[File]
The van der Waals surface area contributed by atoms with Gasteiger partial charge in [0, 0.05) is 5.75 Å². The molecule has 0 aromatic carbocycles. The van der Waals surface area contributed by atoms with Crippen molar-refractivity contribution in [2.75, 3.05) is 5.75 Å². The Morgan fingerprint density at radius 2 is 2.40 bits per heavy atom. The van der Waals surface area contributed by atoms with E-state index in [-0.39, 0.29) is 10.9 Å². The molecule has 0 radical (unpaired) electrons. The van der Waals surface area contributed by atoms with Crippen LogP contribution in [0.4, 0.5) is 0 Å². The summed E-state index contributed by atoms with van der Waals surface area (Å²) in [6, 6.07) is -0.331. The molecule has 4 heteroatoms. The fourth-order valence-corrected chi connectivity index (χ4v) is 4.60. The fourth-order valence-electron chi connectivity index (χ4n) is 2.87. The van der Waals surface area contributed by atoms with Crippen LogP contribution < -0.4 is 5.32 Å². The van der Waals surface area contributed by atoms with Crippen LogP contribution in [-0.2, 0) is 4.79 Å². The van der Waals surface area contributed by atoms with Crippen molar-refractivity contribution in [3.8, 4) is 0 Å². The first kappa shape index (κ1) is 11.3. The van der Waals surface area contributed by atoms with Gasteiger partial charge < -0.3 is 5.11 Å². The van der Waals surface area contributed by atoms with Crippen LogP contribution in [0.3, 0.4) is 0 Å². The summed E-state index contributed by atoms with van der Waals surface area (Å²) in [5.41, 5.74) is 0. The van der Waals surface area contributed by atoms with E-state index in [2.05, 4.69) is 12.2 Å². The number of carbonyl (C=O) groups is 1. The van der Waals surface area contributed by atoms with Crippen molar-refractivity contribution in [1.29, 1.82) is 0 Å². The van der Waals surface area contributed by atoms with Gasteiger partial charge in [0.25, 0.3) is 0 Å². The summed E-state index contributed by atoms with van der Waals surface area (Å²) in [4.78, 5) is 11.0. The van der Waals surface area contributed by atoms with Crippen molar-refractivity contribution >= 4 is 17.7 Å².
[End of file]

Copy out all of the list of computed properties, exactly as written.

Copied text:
The van der Waals surface area contributed by atoms with Gasteiger partial charge in [0, 0.05) is 5.75 Å². The molecule has 0 aromatic carbocycles. The van der Waals surface area contributed by atoms with Crippen molar-refractivity contribution in [2.75, 3.05) is 5.75 Å². The Morgan fingerprint density at radius 2 is 2.40 bits per heavy atom. The van der Waals surface area contributed by atoms with E-state index in [-0.39, 0.29) is 10.9 Å². The molecule has 0 radical (unpaired) electrons. The van der Waals surface area contributed by atoms with Crippen LogP contribution in [0.4, 0.5) is 0 Å². The summed E-state index contributed by atoms with van der Waals surface area (Å²) in [6, 6.07) is -0.331. The molecule has 4 heteroatoms. The fourth-order valence-corrected chi connectivity index (χ4v) is 4.60. The fourth-order valence-electron chi connectivity index (χ4n) is 2.87. The van der Waals surface area contributed by atoms with Crippen LogP contribution < -0.4 is 5.32 Å². The van der Waals surface area contributed by atoms with Crippen LogP contribution in [-0.2, 0) is 4.79 Å². The van der Waals surface area contributed by atoms with Crippen molar-refractivity contribution in [3.8, 4) is 0 Å². The first kappa shape index (κ1) is 11.3. The van der Waals surface area contributed by atoms with Gasteiger partial charge < -0.3 is 5.11 Å². The van der Waals surface area contributed by atoms with Crippen LogP contribution in [0.3, 0.4) is 0 Å². The summed E-state index contributed by atoms with van der Waals surface area (Å²) in [5.41, 5.74) is 0. The van der Waals surface area contributed by atoms with E-state index in [2.05, 4.69) is 12.2 Å². The number of carbonyl (C=O) groups is 1. The van der Waals surface area contributed by atoms with Crippen molar-refractivity contribution in [1.29, 1.82) is 0 Å². The van der Waals surface area contributed by atoms with Gasteiger partial charge in [0.25, 0.3) is 0 Å². The summed E-state index contributed by atoms with van der Waals surface area (Å²) in [4.78, 5) is 11.0. The van der Waals surface area contributed by atoms with Crippen molar-refractivity contribution >= 4 is 17.7 Å².